to the public the result of his investigations, are impressing more and more serious-minded scientists, but the examination of his evidential data demands arduous work and presupposes an absolutely open mind.
This is why we still encounter men, totally unfamiliar with Freud's writings, men who were not even interested enough in the subject to attempt an interpretation of their dreams or their patients dreams, deriding Freud's theories and combatting them with the help of statements which he never made.
Some of them, like Professor Boris Sidis, reach at times conclusions which are strangely similar to Freud's, but in their ignorance of psychoanalytic literature, they fail to credit Freud for observations antedating theirs.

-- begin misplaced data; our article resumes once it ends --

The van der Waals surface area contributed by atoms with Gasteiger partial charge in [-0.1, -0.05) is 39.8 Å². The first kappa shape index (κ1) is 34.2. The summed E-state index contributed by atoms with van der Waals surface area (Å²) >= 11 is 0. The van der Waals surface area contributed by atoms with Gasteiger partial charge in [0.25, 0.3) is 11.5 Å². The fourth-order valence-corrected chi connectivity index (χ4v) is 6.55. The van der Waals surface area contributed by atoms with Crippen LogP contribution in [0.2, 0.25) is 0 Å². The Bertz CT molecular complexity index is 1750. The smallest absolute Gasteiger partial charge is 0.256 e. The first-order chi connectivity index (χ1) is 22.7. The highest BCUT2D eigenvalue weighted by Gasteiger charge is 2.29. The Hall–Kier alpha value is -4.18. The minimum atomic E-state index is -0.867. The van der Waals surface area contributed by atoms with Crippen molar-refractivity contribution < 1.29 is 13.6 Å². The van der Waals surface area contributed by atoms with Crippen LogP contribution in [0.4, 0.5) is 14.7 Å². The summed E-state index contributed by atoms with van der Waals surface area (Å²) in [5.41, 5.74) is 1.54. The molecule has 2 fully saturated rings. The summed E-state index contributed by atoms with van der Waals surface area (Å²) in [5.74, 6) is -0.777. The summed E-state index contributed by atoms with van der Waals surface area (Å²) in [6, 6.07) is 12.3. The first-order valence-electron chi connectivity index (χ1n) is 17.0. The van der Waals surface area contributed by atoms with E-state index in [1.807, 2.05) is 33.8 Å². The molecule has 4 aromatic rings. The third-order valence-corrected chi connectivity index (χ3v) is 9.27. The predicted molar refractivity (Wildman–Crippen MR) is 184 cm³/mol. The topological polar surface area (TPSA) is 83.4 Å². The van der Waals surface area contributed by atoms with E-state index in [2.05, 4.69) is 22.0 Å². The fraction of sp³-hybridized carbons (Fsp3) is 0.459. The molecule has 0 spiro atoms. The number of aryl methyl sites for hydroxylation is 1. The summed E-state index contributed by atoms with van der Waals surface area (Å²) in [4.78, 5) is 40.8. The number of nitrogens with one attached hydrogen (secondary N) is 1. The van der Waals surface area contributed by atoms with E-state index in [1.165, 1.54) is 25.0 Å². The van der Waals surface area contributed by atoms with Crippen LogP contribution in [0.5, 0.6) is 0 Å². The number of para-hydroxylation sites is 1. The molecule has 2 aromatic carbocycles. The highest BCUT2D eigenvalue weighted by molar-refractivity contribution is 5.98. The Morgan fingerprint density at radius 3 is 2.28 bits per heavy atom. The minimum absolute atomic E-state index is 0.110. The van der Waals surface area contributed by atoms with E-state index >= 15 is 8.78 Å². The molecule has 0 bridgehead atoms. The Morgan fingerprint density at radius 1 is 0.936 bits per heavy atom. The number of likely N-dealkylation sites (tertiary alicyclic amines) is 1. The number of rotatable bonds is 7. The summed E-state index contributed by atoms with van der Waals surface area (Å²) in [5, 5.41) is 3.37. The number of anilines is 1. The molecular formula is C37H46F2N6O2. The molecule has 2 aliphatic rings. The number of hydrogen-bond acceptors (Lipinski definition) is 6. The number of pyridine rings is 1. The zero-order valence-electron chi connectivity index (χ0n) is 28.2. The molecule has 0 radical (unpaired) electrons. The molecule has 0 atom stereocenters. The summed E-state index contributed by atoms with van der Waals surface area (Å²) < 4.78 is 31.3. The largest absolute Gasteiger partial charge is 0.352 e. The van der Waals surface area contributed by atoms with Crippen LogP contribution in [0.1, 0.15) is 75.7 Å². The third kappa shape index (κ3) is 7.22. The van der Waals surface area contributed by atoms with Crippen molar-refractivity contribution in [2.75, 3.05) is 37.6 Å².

Besides those who sneer at dream study, because they have never looked into the subject, there are those who do not dare to face the facts revealed by dream study. Dreams tell us many an unpleasant biological truth about ourselves and only very free minds can thrive on such a diet. Self-deception is a plant which withers fast in the pellucid atmosphere of dream investigation.
The weakling and the neurotic attached to his neurosis are not anxious to turn such a powerful